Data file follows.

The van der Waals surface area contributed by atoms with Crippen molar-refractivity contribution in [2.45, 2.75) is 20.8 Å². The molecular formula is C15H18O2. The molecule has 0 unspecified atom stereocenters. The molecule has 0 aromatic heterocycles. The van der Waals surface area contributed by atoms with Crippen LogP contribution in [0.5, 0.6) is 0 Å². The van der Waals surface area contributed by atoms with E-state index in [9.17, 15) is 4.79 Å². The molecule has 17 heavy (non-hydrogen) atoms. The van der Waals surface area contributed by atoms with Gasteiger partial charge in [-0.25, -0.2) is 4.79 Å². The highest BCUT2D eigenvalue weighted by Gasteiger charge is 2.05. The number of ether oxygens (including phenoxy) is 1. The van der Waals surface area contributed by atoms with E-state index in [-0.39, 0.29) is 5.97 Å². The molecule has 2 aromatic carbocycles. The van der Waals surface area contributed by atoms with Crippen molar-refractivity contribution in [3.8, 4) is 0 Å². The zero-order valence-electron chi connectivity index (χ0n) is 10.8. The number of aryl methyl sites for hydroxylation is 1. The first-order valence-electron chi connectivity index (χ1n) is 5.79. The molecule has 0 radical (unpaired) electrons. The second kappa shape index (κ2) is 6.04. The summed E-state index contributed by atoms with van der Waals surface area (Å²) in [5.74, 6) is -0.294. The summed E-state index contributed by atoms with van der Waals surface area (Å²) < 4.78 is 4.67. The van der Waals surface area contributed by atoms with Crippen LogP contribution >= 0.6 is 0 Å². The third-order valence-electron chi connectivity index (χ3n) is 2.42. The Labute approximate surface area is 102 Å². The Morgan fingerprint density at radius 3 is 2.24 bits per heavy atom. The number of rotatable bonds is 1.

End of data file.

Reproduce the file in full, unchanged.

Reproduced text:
The van der Waals surface area contributed by atoms with Crippen molar-refractivity contribution in [2.45, 2.75) is 20.8 Å². The molecular formula is C15H18O2. The molecule has 0 unspecified atom stereocenters. The molecule has 0 aromatic heterocycles. The van der Waals surface area contributed by atoms with Crippen LogP contribution in [0.5, 0.6) is 0 Å². The van der Waals surface area contributed by atoms with E-state index in [9.17, 15) is 4.79 Å². The molecule has 17 heavy (non-hydrogen) atoms. The van der Waals surface area contributed by atoms with Gasteiger partial charge in [-0.25, -0.2) is 4.79 Å². The highest BCUT2D eigenvalue weighted by Gasteiger charge is 2.05. The number of ether oxygens (including phenoxy) is 1. The van der Waals surface area contributed by atoms with E-state index in [-0.39, 0.29) is 5.97 Å². The molecule has 2 aromatic carbocycles. The van der Waals surface area contributed by atoms with Crippen molar-refractivity contribution in [3.8, 4) is 0 Å². The zero-order valence-electron chi connectivity index (χ0n) is 10.8. The number of aryl methyl sites for hydroxylation is 1. The first-order valence-electron chi connectivity index (χ1n) is 5.79. The molecule has 0 radical (unpaired) electrons. The second kappa shape index (κ2) is 6.04. The summed E-state index contributed by atoms with van der Waals surface area (Å²) in [5.74, 6) is -0.294. The summed E-state index contributed by atoms with van der Waals surface area (Å²) < 4.78 is 4.67. The van der Waals surface area contributed by atoms with Crippen LogP contribution >= 0.6 is 0 Å². The third-order valence-electron chi connectivity index (χ3n) is 2.42. The Labute approximate surface area is 102 Å². The Morgan fingerprint density at radius 3 is 2.24 bits per heavy atom. The number of rotatable bonds is 1.